Asked if the Youngs temporary suspension of EU services could go on longer, Mr Hollyman replied: ‘If it’s a disastrous first week, and looks like it’s going to continue disastrously into the second, potentially yes.’
Rod McKenzie, managing director of policy and public affairs at the RHA, said new trade rules will require ‘a mountain of paperwork’ and ‘a huge amount of faff’.
‘Whenever you have a new system especially one that’s not been tried and tested, you’re bound to have people making mistakes, or not knowing things, and that is the big unknown,’ he warned.
Mr McKenzie said IT systems will be tested ‘in battle for the first time’ from January 1, revealing whether they are ‘fit for purpose’.
He said British businesses will be completing around 220 million customs forms next year, but there were not enough customs agents to support this.
He said the RHA estimated the UK had about 5,000 agents but required 50,000.
The Road Haulage Association (RHA) warned there could be teething problems due to the new regulatory checks at the border. Pictured, Freight lorries arriving at the Port of Dover
From work to pensions, passports and pets, what Britain’s new Brexit deal with the EU means for you
From work to pensions, what Brexit means for you…
UK citizens no longer have an automatic right to live and work in the EU. The ability to do so depends on each country’s immigration rules. Professional qualifications may no longer be recognised. Citizens of the UK and Ireland can continue to live, work and move freely between the two countries.
Existing EU burgundy passports remain valid but UK travellers will not be able to use fast track e-gates at EU airports or Eurostar. Britons visiting most EU countries and Iceland, Liechtenstein, Norway and Switzerland, should have at least six months left on their passport when travelling. It should also be less than ten years old on the day of travel.
Visits to EU countries will be limited to no more than 90 days in any 180. From January 2022, Britons will have to pay a visa-waiver for EU travel – approximately £6 per head. These will last for three years.
UK travellers will not be able to use fast track e-gates at EU airports or Eurostar. Pictured: Passengers from London arrive at Eurostar terminal in in Paris, France, December 23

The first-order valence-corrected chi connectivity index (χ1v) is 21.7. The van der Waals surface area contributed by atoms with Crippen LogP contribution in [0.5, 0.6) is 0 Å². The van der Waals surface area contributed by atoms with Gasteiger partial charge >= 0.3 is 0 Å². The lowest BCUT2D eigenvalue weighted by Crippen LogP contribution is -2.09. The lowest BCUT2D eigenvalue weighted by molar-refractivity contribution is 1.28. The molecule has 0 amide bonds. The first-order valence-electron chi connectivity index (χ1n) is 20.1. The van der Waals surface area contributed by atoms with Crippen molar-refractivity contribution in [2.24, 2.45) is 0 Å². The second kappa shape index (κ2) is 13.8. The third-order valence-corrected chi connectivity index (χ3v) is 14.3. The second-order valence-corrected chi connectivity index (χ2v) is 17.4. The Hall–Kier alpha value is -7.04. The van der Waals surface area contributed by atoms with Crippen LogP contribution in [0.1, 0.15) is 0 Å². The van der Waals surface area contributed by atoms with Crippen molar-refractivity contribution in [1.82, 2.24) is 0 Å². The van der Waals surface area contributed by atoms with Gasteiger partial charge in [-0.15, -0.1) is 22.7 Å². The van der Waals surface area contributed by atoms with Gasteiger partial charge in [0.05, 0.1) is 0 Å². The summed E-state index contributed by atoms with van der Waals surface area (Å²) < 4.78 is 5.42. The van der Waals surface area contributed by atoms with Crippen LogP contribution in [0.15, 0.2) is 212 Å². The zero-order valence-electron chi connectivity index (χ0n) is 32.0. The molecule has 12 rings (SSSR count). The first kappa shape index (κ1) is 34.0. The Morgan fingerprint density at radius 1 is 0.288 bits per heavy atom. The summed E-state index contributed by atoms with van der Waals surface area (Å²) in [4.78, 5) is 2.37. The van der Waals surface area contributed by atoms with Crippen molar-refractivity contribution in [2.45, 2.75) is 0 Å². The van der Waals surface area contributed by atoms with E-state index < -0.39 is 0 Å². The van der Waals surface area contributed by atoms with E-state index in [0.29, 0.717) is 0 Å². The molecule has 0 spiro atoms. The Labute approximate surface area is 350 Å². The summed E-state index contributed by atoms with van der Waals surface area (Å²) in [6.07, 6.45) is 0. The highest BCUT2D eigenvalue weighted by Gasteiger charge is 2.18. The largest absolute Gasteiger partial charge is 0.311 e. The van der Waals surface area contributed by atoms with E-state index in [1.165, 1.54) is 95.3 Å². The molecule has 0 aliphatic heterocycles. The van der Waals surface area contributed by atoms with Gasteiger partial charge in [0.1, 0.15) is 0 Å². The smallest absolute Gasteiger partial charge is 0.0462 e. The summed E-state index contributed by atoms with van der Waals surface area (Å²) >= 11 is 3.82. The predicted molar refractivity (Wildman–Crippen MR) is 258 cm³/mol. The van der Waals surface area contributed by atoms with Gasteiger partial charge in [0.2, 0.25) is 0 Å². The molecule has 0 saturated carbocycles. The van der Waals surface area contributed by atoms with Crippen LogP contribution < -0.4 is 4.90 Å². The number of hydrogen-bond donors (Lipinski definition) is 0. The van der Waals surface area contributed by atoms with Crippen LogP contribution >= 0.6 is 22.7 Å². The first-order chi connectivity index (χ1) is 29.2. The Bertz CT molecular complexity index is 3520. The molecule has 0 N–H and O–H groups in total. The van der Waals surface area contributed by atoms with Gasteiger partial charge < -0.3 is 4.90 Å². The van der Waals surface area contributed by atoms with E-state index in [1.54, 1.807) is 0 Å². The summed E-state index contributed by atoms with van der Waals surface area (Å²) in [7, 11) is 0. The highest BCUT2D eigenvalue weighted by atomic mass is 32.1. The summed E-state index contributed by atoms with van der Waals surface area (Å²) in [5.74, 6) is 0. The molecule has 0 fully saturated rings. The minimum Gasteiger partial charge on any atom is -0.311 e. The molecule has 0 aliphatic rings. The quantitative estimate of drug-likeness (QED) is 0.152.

There will be a tax-free limit of £390 on goods brought back from the EU. For drink and cigarettes, the limits are 42 litres of beer; 18 litres of wine; nine litres of sparkling wine; four litres of spirits; and 200 cigarettes.
Most can continue to drive in the EU without the need to get an International Driving Permit. Those with an older paper licence may need one. Drivers taking their own car to the continent will need a ‘green card’ from their insurer. There may be a fee.
The EHIC – European Health Insurance Card – scheme is to end although cards remain valid until their expiry dates. The Government says it will bring in a similar global health insurance card.
The EHIC – European Health Insurance Card – scheme is to end
UK will no longer participate in the Erasmus scheme, which allows students to study at European institutions for a year during their degree. A global ‘Turing Scheme’ will replace it from September 2021.
The EU pet passport scheme is ending and owners will need to get an animal health certificate instead. The cost is likely to be around £100, with a new one for each trip.
Sending goods to the EU will require a customs declaration, available from the Post Office. Britons receiving goods from the EU may have to pay duty, VAT and handling fees.
Retiring to the EU
A visa and proof of financial independence will now be needed. The UK state pension will still be paid.
Its citizens may escape some rules as the province is considered part of the European Union in certain circumstances.
‘A lost year for the UK auto sector’: Car registrations crashed to a 28-YEAR LOW in 2020 as Covid and uncertainty over big-ticket purchases sees motor sales plunge 29% to just 1.63million
By Ray Massey and Rob Hull for This is Money
Car sales in 2020 fell by nearly a third as result of the Covid pandemic to a 28-year low, dramatic new figures from motor manufacturers have confirmed today.